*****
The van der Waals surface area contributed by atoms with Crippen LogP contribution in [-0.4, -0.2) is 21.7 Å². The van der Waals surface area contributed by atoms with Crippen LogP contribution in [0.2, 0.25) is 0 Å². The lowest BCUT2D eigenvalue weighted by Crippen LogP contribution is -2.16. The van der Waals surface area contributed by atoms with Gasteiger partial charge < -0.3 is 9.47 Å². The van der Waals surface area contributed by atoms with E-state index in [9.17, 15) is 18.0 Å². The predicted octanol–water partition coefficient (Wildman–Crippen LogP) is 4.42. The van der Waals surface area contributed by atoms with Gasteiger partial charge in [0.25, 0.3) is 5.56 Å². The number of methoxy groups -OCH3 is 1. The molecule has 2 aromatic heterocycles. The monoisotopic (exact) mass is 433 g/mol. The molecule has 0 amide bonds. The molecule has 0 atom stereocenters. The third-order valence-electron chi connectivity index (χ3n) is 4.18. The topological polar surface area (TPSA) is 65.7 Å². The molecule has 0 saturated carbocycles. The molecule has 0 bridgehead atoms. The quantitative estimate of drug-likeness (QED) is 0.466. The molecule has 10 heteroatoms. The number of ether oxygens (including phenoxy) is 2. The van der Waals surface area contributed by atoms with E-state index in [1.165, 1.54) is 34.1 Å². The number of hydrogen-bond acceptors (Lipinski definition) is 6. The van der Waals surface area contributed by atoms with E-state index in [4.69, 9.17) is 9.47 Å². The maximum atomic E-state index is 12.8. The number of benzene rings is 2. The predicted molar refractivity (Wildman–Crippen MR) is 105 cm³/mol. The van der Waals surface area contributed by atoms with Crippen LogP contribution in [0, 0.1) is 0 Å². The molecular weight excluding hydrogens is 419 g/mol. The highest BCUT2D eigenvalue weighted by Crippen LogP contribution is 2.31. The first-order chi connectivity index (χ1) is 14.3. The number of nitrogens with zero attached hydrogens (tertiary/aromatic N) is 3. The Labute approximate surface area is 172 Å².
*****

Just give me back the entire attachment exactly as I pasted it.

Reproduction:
The van der Waals surface area contributed by atoms with Crippen LogP contribution in [-0.4, -0.2) is 21.7 Å². The van der Waals surface area contributed by atoms with Crippen LogP contribution in [0.2, 0.25) is 0 Å². The lowest BCUT2D eigenvalue weighted by Crippen LogP contribution is -2.16. The van der Waals surface area contributed by atoms with Gasteiger partial charge < -0.3 is 9.47 Å². The van der Waals surface area contributed by atoms with E-state index in [9.17, 15) is 18.0 Å². The predicted octanol–water partition coefficient (Wildman–Crippen LogP) is 4.42. The van der Waals surface area contributed by atoms with Gasteiger partial charge in [0.25, 0.3) is 5.56 Å². The number of methoxy groups -OCH3 is 1. The molecule has 2 aromatic heterocycles. The monoisotopic (exact) mass is 433 g/mol. The molecule has 0 amide bonds. The molecule has 0 atom stereocenters. The third-order valence-electron chi connectivity index (χ3n) is 4.18. The topological polar surface area (TPSA) is 65.7 Å². The molecule has 0 saturated carbocycles. The molecule has 0 bridgehead atoms. The quantitative estimate of drug-likeness (QED) is 0.466. The molecule has 10 heteroatoms. The number of ether oxygens (including phenoxy) is 2. The van der Waals surface area contributed by atoms with E-state index in [1.165, 1.54) is 34.1 Å². The number of hydrogen-bond acceptors (Lipinski definition) is 6. The van der Waals surface area contributed by atoms with E-state index in [4.69, 9.17) is 9.47 Å². The maximum atomic E-state index is 12.8. The number of benzene rings is 2. The predicted molar refractivity (Wildman–Crippen MR) is 105 cm³/mol. The van der Waals surface area contributed by atoms with Crippen LogP contribution in [0, 0.1) is 0 Å². The molecular weight excluding hydrogens is 419 g/mol. The highest BCUT2D eigenvalue weighted by Crippen LogP contribution is 2.31. The first-order chi connectivity index (χ1) is 14.3. The number of nitrogens with zero attached hydrogens (tertiary/aromatic N) is 3. The Labute approximate surface area is 172 Å².